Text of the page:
Indeed myself and the Coaching Team, 'The Management' as some people refer to (a term I don't particularly like) are delving into our data, the analysis and theories about why we caught another cold again this year; after all, we've been having regular flu jabs since December 2016...

Some of the common symptoms being discussed are:

  • Course design is so different to what we compete on week in week out;
  • The FCI ring size creates a different style of course;
  • Flat, even, perfect surfaces lets dogs run faster;
  • We're not used to flowing courses;
  • Our jump heights are different;
  • The distance between jumps is different;
  • The equipment is different;
  • The selection process is different.
Then there are the alternative symptoms:
  • The breeding of our agility dogs is different;
  • Dogs and handlers are hand picked for this event;
  • Its the wrong time of the year for us;
  • We should train more and compete less;
  • We were unlucky.

We can go on taking cough medicine for these symptoms each year. We need to find a sustainable long lasting remedy. And I believe we need a change of direction and our approach rather than a different bottle of cough medicine each year.

I'll explore some thoughts in my next blog.

* Source - FCI
** Source - Agility Team GB records

Friday, 29 September 2017

This is what it's all about...

In a few days time we’ll be heading off to Liberec in the Czech Republic for the 2017 FCI Agility World Championships.  For many agility enthusiasts this is the highlight of the year…the Olympics of the dog agility world.

Representing your country at these championships is without doubt the highlight and pinnacle of many agility handlers career. Its difficult to explain the atmosphere and excitement created by thousands of people watching one ring of the worlds best agility dogs and their handlers. 

Thankfully modern technology allows any one who can’t be there to follow through social media KC FB group,  Team GB Supporters, Team GB Twitter feed and the event will also be live streamed.

The other thing that’s hard to explain is the amount of work these handlers have put in over the months and years leading up to the championships.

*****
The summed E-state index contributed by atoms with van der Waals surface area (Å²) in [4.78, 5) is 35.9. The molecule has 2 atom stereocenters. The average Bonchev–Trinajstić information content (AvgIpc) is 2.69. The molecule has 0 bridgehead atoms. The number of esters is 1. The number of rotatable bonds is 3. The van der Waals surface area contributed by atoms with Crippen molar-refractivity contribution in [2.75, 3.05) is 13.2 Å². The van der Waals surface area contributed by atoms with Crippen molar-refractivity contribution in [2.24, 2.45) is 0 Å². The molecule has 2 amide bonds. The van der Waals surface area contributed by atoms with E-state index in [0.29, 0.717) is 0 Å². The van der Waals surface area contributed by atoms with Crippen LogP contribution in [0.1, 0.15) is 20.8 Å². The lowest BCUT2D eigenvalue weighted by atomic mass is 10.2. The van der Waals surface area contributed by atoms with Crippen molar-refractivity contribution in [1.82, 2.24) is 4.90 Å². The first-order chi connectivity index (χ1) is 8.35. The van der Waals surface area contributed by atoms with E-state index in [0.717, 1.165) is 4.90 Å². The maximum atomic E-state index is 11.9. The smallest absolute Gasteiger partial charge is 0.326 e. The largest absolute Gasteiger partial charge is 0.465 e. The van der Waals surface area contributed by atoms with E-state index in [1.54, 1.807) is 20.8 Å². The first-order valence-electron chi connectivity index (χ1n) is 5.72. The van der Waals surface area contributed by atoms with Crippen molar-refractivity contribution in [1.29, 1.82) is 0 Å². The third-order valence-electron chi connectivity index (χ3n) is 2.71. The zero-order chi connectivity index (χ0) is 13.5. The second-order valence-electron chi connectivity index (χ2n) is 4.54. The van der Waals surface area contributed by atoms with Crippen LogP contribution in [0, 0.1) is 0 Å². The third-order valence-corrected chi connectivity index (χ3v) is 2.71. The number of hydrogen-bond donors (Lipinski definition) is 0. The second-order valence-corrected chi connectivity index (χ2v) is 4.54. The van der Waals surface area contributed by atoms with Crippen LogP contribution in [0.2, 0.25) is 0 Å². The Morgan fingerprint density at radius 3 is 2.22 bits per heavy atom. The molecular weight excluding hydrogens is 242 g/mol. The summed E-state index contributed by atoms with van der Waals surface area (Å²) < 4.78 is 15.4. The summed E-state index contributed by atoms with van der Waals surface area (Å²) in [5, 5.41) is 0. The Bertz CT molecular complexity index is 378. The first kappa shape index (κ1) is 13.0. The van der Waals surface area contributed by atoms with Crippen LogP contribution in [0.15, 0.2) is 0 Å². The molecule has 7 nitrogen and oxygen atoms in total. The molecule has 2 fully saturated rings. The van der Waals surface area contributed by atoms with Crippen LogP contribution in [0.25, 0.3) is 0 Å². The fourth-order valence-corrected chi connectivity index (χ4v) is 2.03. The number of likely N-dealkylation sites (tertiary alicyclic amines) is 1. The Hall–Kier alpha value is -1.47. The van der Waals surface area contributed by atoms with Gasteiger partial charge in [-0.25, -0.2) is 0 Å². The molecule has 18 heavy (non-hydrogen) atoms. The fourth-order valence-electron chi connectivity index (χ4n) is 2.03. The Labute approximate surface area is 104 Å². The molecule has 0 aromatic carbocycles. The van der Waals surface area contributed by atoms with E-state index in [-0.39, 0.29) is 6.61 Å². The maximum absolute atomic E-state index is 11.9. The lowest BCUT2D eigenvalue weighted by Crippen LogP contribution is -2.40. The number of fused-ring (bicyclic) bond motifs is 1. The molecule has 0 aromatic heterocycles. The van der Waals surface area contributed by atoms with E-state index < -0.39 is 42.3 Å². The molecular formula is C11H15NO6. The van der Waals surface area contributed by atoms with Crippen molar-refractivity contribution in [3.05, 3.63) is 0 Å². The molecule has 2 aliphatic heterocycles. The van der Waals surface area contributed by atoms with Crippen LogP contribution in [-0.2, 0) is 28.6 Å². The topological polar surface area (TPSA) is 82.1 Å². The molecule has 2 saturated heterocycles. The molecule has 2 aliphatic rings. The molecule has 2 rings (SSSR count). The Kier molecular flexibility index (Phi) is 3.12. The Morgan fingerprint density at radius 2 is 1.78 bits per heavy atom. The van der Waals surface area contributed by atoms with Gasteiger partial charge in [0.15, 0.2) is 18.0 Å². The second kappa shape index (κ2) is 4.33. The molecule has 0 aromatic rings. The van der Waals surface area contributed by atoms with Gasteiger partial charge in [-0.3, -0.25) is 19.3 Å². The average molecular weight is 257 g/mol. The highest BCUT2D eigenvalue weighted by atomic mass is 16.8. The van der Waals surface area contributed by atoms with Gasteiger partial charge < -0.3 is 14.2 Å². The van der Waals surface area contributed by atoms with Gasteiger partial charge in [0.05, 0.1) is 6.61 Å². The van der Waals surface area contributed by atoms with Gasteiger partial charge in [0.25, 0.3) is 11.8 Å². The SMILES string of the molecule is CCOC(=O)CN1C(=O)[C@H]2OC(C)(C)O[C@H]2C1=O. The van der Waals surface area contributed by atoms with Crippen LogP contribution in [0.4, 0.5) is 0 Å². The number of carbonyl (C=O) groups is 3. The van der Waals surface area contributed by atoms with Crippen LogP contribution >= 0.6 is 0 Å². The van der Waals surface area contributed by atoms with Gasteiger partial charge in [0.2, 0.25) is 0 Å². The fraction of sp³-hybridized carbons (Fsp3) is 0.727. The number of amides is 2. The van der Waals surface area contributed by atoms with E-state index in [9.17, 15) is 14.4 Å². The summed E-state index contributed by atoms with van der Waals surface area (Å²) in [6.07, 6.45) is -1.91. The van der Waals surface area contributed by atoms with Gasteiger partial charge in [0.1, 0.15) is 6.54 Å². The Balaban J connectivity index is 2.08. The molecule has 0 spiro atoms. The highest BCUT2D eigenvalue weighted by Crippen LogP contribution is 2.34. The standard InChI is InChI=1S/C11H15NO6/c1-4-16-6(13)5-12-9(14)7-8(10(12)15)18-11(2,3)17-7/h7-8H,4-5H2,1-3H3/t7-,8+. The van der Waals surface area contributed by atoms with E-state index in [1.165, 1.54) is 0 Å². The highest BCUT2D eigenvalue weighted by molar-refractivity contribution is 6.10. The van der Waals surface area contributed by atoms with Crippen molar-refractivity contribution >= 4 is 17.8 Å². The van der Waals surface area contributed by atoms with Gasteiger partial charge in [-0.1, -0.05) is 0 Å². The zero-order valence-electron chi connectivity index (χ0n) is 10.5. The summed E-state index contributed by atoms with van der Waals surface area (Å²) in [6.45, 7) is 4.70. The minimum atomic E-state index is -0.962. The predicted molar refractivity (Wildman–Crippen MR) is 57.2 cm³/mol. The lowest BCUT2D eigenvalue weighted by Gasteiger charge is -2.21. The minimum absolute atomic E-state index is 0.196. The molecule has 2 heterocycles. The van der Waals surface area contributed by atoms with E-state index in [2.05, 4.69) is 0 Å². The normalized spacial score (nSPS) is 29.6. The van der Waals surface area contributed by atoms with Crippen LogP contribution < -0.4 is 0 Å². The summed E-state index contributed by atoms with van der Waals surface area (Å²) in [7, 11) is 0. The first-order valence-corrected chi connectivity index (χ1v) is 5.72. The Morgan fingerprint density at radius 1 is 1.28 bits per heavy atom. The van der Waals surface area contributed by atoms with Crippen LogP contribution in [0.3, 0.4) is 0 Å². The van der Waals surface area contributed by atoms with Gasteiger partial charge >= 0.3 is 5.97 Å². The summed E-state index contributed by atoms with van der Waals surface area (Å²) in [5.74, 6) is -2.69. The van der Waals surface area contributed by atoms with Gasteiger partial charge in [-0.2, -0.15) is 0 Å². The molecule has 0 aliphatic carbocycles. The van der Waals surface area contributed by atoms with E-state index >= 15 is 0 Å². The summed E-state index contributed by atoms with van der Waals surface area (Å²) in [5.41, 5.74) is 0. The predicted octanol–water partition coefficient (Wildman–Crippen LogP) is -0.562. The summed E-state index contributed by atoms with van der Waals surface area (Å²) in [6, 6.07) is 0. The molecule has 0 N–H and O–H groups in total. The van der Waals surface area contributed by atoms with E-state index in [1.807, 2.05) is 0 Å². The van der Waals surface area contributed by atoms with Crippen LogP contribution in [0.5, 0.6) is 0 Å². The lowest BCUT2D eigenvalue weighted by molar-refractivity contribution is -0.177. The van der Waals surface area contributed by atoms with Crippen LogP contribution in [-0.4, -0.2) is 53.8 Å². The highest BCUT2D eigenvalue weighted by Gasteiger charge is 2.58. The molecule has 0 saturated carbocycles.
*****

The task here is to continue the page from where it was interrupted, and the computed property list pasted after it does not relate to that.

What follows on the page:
The many hundreds of hours of practice and training they put in make our sport look easy. However achieving this level of expertise takes dedication, commitment and a sustained focus on the objective. 

Once again we have a strong team consisting of experienced dogs and handlers and some for whom this will be their first time at a Championship like this. 

Their journey to the team is a long one and one that is supported all the way. Each year we learn more about improving our preparations, we push the performance boundaries a bit more and we embrace new ideas and technologies. That’s part of the journey everyone involved with Agility Team GB is on.

So I’m sure all Agility Team GB supporters will join the Coaching Team and I to wish Team GB 2017 all the very best in these fantastic championships.

Friday, 4 August 2017

Reflecting on the EO 2017

By now many agility handlers from across the globe will have read about the European Open (EO) recently held in Salice Terme, Italy. These Championships are one of the three top competitions held by the FCI (the main international body governing dog sports). The other two championships being the Agility World Championships (AWC), to be held in the Czech Republic in October and the European Open for Juniors (EOJ) recently held in Luxembourg.